The footage does not show when, exactly, the Yau Ma Tei MTR Exit A1 alley pileup transforms into a crush or how it started. By 23:23:30 there is a video showing the small alley. People on Nathan Road are still trying to get into the alley, and this becomes a pileup itself along Nathan Road. By 23:24:33 police have reached this pileup and can be seen beating people. When the crowd thins, it’s clear several people have fallen over along Nathan Road. By 24:24:40, people are still trying to get into the Yau Ma Tei MTR Exit A1 alleyway but traffic is completely blocked. The flashbang goes off five seconds later at 23:24:45 approximately 25 meters away from the Yau Ma Tei MTR Exit A1 alley crush site.
We have analyzed several theories of what might have happened and compared it to the footage. To begin with, we should make absolutely clear the “Three White Vans” were 90 minutes later and somewhere else. Many prominent social media accounts continue to report that the vans were the proximate cause of the stampede which is inaccurate. An eyewitness named Cody said that the flashbang caused the stampede off of Nathan Road and that the crush was caused by one person tripping in the Yau Ma Tei MTR Exit A1 alley. Unless there was another flashbang that we haven’t identified, the footage is very clear: the alleyway had already become a crush at least a minute before the flashbang is used.
RTHK recently aired a program that interviewed eyewitnesses to the Yau Ma Tei crush. One claimed that there were police at Portland Street & Pitt Street, behind Exit A1 if Nathan Road is the ‘front.’ We explored a similar theory that maybe some protesters were being chased down Portland Street that we can’t see, ran into Pitt Street to escape them, and smashed into protesters escaping Nathan Road. At around 23:23:30-45, people are running out of the alley. However, they appear to be turning around and there’s no photographic or video evidence that police were on that side of Pitt Street at the time.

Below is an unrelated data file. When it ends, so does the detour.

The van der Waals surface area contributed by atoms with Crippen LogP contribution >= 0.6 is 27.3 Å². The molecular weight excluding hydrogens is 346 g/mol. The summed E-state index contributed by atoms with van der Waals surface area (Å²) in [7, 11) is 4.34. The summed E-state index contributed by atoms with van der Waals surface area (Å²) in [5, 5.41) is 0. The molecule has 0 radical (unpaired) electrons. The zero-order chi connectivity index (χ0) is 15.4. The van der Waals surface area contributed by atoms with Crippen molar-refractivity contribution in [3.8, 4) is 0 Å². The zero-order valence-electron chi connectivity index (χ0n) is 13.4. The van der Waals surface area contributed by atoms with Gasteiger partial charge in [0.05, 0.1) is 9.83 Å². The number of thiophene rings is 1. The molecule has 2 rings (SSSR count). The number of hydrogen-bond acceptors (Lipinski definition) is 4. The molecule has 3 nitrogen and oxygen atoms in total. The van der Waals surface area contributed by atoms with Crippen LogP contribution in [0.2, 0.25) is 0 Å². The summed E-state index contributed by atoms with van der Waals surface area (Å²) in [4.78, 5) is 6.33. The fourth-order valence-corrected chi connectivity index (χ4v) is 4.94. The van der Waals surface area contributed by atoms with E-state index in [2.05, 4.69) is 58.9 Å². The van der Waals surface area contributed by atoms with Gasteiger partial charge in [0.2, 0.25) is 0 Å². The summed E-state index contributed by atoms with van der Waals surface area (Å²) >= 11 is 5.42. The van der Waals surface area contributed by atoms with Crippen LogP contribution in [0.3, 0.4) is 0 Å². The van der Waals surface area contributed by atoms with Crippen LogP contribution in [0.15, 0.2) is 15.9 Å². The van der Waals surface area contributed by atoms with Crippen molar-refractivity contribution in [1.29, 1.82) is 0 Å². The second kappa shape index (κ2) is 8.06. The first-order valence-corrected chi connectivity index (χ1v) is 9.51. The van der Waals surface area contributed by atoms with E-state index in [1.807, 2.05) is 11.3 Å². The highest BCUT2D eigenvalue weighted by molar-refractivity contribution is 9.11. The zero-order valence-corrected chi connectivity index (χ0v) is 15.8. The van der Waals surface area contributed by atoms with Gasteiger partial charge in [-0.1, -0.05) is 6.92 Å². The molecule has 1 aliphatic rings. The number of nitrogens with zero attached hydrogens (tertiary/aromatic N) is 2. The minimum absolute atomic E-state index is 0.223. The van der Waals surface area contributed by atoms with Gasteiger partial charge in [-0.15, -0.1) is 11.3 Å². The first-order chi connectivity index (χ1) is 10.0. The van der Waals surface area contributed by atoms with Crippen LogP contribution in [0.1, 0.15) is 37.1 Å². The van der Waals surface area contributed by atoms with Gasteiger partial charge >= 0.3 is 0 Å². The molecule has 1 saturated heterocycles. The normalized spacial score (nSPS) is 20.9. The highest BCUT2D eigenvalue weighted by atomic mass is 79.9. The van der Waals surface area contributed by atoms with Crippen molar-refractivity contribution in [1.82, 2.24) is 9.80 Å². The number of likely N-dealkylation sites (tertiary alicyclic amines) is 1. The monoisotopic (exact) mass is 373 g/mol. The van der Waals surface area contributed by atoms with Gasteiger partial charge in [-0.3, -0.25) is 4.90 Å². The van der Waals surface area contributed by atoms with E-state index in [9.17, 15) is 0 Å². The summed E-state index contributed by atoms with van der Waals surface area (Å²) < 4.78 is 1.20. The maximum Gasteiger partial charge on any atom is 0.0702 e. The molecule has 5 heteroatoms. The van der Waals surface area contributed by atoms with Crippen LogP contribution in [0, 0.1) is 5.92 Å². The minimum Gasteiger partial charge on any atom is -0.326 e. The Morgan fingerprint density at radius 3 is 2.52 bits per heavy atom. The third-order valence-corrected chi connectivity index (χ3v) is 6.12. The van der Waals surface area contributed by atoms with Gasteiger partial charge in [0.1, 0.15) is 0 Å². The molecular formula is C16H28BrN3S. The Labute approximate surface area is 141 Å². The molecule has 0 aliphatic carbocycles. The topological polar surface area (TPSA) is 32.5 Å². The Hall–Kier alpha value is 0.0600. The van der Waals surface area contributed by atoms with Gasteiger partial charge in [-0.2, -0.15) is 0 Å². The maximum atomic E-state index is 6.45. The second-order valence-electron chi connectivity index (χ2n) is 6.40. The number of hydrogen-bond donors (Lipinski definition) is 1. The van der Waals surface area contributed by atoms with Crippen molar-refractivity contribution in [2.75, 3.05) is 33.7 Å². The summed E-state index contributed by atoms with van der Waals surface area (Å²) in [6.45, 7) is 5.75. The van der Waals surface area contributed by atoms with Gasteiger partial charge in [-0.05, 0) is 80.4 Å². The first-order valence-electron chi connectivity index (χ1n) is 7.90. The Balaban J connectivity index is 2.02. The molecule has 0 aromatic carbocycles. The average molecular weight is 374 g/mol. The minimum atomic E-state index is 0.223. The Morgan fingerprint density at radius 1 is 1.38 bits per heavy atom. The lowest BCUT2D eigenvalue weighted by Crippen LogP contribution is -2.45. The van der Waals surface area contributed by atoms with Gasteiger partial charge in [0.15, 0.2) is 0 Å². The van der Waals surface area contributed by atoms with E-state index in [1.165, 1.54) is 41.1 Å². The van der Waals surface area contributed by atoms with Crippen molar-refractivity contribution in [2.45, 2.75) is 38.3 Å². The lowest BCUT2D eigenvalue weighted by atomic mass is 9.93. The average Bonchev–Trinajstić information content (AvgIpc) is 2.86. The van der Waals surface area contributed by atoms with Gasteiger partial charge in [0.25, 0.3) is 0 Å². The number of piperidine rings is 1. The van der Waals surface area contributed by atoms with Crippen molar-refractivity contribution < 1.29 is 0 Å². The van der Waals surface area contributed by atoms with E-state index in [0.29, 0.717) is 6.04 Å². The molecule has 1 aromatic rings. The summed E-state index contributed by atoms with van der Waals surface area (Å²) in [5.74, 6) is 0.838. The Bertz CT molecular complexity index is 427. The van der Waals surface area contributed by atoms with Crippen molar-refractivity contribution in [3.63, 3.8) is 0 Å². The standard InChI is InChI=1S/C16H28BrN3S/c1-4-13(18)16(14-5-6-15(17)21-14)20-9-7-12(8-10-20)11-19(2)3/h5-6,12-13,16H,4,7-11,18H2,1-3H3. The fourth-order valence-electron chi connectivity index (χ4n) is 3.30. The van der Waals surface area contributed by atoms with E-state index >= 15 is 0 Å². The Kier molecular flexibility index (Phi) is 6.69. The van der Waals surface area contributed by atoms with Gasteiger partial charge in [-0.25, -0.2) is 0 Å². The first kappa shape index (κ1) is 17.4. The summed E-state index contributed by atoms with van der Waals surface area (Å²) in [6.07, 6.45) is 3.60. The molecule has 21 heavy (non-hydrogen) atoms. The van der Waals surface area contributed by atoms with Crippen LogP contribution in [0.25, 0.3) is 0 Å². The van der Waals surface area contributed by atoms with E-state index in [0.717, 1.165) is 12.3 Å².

Cody’s Eyewitness Account
An unpublished interview with a volunteer First Aider, Cody, which we have reviewed claims:
- 30-40 people were piled up (31 went to the hospital).
- The pile was “about 7-8 people deep,” which he estimates to be 900 lbs / 400 kg of pressure on top of the people on the bottom.
- The people on the bottom couldn’t breathe and their eyes were rolling behind their heads.
- They couldn’t physically couldn’t pull people from the bottom because of the pressure, so had to pull out people in the middle.
- They pulled six people out before police arrived.
- The police, upon arrival, pushed a female first aider to the ground, kept firefighters away, began beating the victims, and then arrested them one by one.
Aside from the sequence of the flashbang, Cody’s account seems to reflect what is seen in the footage. No EMTs or ambulances are seen in any of the footage we have, which continues almost ten minutes after the stampede begins. There are firefighters seen nearby—in fact, two were standing where the flashbang went off—but are not seen helping victims until six minutes after it begins. As we saw with the Alex Chow footage, police seemed singularly focused on making arrests and did not treat the situation with the medical seriousness of a mass casualty incident.
We will have a separate report on their medical treatment delays later.